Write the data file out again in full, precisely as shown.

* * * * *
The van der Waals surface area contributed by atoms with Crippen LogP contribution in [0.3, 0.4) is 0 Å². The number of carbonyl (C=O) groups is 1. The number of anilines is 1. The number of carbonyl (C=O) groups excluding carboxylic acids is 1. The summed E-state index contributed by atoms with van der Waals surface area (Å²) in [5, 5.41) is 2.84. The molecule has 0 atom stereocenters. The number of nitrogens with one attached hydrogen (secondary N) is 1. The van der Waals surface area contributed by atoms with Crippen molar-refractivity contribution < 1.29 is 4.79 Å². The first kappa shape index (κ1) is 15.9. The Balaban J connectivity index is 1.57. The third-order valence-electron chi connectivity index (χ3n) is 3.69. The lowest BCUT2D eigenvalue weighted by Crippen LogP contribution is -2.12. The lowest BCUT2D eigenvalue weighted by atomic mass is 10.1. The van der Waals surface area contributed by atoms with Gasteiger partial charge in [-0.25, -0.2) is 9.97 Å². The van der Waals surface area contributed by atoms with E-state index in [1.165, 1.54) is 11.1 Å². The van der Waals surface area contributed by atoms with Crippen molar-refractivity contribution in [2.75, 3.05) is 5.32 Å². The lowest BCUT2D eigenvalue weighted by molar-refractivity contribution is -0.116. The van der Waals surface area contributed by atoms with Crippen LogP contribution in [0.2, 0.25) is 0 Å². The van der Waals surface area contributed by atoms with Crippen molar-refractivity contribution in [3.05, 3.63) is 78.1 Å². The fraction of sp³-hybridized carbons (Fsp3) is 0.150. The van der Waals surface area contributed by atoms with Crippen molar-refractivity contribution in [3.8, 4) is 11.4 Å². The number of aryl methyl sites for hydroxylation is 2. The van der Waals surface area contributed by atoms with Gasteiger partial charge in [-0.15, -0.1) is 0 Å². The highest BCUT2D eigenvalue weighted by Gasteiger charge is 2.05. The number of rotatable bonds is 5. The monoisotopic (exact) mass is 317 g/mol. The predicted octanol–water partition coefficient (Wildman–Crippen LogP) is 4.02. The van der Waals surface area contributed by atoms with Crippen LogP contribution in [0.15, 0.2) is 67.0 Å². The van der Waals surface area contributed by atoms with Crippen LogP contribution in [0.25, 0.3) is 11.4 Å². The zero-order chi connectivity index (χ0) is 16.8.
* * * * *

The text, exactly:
The van der Waals surface area contributed by atoms with Crippen LogP contribution in [0.3, 0.4) is 0 Å². The number of carbonyl (C=O) groups is 1. The number of anilines is 1. The number of carbonyl (C=O) groups excluding carboxylic acids is 1. The summed E-state index contributed by atoms with van der Waals surface area (Å²) in [5, 5.41) is 2.84. The molecule has 0 atom stereocenters. The number of nitrogens with one attached hydrogen (secondary N) is 1. The van der Waals surface area contributed by atoms with Crippen molar-refractivity contribution < 1.29 is 4.79 Å². The first kappa shape index (κ1) is 15.9. The Balaban J connectivity index is 1.57. The third-order valence-electron chi connectivity index (χ3n) is 3.69. The lowest BCUT2D eigenvalue weighted by Crippen LogP contribution is -2.12. The lowest BCUT2D eigenvalue weighted by atomic mass is 10.1. The van der Waals surface area contributed by atoms with Gasteiger partial charge in [-0.25, -0.2) is 9.97 Å². The van der Waals surface area contributed by atoms with E-state index in [1.165, 1.54) is 11.1 Å². The van der Waals surface area contributed by atoms with Crippen molar-refractivity contribution in [2.75, 3.05) is 5.32 Å². The lowest BCUT2D eigenvalue weighted by molar-refractivity contribution is -0.116. The van der Waals surface area contributed by atoms with Crippen LogP contribution in [0.2, 0.25) is 0 Å². The van der Waals surface area contributed by atoms with Crippen molar-refractivity contribution in [3.05, 3.63) is 78.1 Å². The fraction of sp³-hybridized carbons (Fsp3) is 0.150. The van der Waals surface area contributed by atoms with Crippen molar-refractivity contribution in [3.8, 4) is 11.4 Å². The number of aryl methyl sites for hydroxylation is 2. The van der Waals surface area contributed by atoms with Gasteiger partial charge in [-0.15, -0.1) is 0 Å². The highest BCUT2D eigenvalue weighted by Gasteiger charge is 2.05. The number of rotatable bonds is 5. The monoisotopic (exact) mass is 317 g/mol. The predicted octanol–water partition coefficient (Wildman–Crippen LogP) is 4.02. The van der Waals surface area contributed by atoms with Crippen LogP contribution in [0.15, 0.2) is 67.0 Å². The van der Waals surface area contributed by atoms with Crippen LogP contribution in [0.25, 0.3) is 11.4 Å². The zero-order chi connectivity index (χ0) is 16.8.